Lesson PlanClass : < Standard >
Subject : English
Topic : Readiness Programme (Dictionary Practice)
Expected Learning Outcomes :The Pupils get their dictionary skills reinforced.
The pupils get their skills, that involve locating the world in the dictionary, understanding the alphabetical order in which the dictionary is organized, even after locating the meaning for the given word fixing the right meaning is important.
The pupils enjoy the learning autonomy.
Teaching Materials :A) Dictionary B) Text book
Teaching Methods:The Pupils are asked to sit in pairs. They are asked to underline the new words in the first unit and find their meanings in the dictionary.
The teacher writes the following sentence in the blackboard.
It’s time to tie your tie.
In the above example ’tie’ means two different things:
1. to tie (verb)
to fix two separate things together with a knot, for example your shoelaces
Watch out! You’ll fall over unless you tie your shoes.
2. a tie (noun)
an elegant, typically male clothing accessory worn around the neck over a shirt.
It is important to fix the right meaning to the word. Very often it is done with the help of the context in which the word is used.
Now look at the simple word run :
1. to manage (as a director or manager) a business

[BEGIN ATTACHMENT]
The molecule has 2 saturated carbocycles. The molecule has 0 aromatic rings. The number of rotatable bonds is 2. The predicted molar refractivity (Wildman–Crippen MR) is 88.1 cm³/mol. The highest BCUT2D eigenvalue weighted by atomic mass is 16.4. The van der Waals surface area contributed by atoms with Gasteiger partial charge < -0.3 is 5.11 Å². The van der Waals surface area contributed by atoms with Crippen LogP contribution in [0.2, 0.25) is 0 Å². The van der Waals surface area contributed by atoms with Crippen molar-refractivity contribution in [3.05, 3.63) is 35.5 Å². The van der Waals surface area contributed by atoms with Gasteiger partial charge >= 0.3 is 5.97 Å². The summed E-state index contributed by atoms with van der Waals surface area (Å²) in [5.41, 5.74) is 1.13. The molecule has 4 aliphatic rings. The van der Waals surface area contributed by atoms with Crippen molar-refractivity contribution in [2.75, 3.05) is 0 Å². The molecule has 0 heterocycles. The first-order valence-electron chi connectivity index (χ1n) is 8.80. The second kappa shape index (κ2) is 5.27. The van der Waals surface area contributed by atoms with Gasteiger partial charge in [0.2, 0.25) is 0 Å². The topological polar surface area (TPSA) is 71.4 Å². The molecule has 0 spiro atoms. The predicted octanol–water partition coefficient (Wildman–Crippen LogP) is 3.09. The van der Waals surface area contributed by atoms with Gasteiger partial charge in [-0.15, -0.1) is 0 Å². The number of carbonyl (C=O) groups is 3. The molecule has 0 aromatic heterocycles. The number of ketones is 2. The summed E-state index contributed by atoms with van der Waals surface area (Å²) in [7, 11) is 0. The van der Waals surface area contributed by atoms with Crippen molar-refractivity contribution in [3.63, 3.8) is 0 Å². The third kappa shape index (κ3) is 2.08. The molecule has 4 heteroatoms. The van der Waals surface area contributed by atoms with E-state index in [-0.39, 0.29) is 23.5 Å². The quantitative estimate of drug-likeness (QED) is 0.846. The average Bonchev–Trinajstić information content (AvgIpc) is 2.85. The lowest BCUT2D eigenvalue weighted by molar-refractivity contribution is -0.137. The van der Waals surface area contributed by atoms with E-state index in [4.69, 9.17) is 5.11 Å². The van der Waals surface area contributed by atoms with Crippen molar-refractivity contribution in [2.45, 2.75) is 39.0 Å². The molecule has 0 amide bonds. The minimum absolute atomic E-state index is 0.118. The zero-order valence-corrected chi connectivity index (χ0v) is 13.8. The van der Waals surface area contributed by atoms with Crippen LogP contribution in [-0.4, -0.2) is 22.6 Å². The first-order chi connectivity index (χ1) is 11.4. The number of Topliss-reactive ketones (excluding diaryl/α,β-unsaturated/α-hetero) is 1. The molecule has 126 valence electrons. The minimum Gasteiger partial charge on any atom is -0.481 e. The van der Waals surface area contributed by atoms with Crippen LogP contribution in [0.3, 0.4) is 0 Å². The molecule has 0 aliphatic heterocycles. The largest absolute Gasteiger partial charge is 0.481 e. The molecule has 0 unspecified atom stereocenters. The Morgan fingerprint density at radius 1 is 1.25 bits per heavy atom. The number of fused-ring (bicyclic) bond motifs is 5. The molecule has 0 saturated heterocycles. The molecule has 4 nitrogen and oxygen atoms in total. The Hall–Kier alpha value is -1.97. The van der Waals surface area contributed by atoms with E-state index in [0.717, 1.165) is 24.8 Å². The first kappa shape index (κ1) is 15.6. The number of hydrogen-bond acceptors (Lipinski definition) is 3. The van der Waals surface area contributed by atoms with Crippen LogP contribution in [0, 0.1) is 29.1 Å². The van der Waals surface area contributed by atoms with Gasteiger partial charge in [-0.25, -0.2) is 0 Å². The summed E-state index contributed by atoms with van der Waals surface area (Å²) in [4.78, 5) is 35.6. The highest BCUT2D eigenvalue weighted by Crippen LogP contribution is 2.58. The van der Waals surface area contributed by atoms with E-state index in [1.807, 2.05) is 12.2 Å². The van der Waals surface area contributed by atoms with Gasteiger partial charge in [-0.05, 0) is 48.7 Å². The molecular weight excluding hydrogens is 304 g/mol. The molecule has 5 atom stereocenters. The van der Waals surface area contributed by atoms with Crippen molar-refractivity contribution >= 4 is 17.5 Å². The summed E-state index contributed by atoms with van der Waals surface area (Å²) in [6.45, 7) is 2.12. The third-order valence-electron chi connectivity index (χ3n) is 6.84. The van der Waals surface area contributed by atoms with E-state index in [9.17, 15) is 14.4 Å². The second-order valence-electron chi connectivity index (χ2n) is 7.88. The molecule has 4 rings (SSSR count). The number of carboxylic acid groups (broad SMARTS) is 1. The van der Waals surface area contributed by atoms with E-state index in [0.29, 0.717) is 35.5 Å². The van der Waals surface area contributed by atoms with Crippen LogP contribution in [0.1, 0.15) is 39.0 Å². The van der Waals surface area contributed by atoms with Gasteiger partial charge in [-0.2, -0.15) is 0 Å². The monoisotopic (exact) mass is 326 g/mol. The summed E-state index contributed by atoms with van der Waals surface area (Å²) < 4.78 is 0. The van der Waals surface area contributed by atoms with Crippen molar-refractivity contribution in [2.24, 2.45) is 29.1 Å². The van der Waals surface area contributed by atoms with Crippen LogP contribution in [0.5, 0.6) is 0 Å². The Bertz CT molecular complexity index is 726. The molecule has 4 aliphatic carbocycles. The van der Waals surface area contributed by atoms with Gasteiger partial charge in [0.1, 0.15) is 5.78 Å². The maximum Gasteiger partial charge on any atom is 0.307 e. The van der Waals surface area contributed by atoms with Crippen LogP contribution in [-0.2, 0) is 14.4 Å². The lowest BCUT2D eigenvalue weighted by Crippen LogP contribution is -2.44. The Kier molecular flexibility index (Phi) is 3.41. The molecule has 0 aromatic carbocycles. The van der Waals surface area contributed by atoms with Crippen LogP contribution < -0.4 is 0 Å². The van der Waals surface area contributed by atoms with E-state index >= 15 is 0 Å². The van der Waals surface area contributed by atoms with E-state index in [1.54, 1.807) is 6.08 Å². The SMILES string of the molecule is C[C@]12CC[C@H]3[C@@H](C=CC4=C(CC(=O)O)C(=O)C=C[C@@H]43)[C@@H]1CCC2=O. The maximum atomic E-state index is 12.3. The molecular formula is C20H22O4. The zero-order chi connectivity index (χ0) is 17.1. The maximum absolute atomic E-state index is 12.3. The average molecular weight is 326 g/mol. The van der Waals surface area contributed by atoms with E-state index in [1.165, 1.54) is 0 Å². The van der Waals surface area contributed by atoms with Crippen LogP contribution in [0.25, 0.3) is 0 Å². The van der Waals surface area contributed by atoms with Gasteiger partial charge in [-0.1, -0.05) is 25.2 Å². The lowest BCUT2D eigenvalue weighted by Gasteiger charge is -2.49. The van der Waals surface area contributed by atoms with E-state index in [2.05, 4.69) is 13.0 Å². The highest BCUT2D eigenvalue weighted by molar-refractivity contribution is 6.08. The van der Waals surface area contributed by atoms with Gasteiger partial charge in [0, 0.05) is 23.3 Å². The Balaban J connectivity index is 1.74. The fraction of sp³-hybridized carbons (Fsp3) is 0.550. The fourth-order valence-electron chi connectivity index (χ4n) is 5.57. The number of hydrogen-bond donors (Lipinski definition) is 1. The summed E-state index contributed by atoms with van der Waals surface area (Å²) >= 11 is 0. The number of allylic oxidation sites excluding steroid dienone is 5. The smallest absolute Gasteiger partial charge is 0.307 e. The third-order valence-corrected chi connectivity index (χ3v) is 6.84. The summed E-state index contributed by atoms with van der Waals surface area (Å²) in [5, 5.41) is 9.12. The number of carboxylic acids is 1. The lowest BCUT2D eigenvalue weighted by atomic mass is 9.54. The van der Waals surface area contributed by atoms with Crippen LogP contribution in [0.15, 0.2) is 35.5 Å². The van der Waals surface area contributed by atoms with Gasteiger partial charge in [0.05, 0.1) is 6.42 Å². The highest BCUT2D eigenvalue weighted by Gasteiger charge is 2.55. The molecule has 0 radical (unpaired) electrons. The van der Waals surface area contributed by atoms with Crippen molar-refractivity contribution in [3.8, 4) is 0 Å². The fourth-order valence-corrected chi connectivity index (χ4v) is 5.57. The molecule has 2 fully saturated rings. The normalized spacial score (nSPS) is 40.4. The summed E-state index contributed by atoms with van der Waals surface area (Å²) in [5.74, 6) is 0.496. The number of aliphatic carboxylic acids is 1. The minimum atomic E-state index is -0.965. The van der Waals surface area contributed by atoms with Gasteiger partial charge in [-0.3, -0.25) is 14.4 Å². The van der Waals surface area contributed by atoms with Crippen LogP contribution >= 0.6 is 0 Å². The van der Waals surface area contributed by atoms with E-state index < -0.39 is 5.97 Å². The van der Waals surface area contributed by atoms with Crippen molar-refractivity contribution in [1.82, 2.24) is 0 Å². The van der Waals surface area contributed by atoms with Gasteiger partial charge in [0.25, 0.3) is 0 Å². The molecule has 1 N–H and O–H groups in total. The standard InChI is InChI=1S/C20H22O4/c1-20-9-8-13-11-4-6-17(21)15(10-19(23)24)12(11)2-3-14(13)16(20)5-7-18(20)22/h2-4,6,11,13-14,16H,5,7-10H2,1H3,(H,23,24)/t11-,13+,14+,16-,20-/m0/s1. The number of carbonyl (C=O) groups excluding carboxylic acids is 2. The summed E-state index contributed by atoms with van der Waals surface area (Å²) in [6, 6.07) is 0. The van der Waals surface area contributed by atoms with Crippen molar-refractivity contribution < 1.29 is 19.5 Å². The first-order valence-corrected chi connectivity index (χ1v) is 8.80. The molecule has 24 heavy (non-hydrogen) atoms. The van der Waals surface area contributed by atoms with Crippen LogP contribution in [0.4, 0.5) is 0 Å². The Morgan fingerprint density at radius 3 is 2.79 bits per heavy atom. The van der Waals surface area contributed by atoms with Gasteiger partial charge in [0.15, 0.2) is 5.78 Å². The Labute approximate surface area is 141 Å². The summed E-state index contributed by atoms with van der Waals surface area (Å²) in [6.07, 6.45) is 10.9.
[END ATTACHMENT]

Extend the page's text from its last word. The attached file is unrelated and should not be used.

Karuppiah thinks he runs the hotel, but he wouldn’t cope without his wife.
2. to offer a service
I’m sorry, but this school doesn’t run French courses.
3. to hurry
We’d better run– we’ll miss the show. It starts in ten minutes.
4. to lead or go in one direction/ from one place to another
The bus runs from Pudukkottai to Devakottai.
5. to make some liquid flow
It’s such a hot day today. The first thing I’ll do when I get home is run a cool bath for me and light some candles. ****
6. colour runs = when washing a piece of clothing, some of its colour dissolves in the water All my T-shirts are pink now, because the colour ran from the pair of red jeans that was in the washing-machine too.
7. a run (in a stocking/ tights) = a long, thin hole
I couldn’t change my clothes, so I had to walk around all day with a small run in my shirt. It was so embarrassing. What did my friends think of me?
8. to drive somebody somewhere in your car
Geeva offered to run me home after the annual day functions , but I said no and called my dad.
9. to be a candidate (for a position)
My friends keep telling me I should run for village president, but I’m not into politics.
More uses in phrasal verbs:
We’ve run out of eggs. = We don’t have any eggs left.
I ran into Kakkan yesterday. = I accidentally met Kakkan yesterday.
So it is important to fix the meaning. The teacher tells the pupils it is an art which can be mastered by constant practice.
Home assignments :
Get yourself a Dictionary.
Try to answer the comprehensive questions given in the book.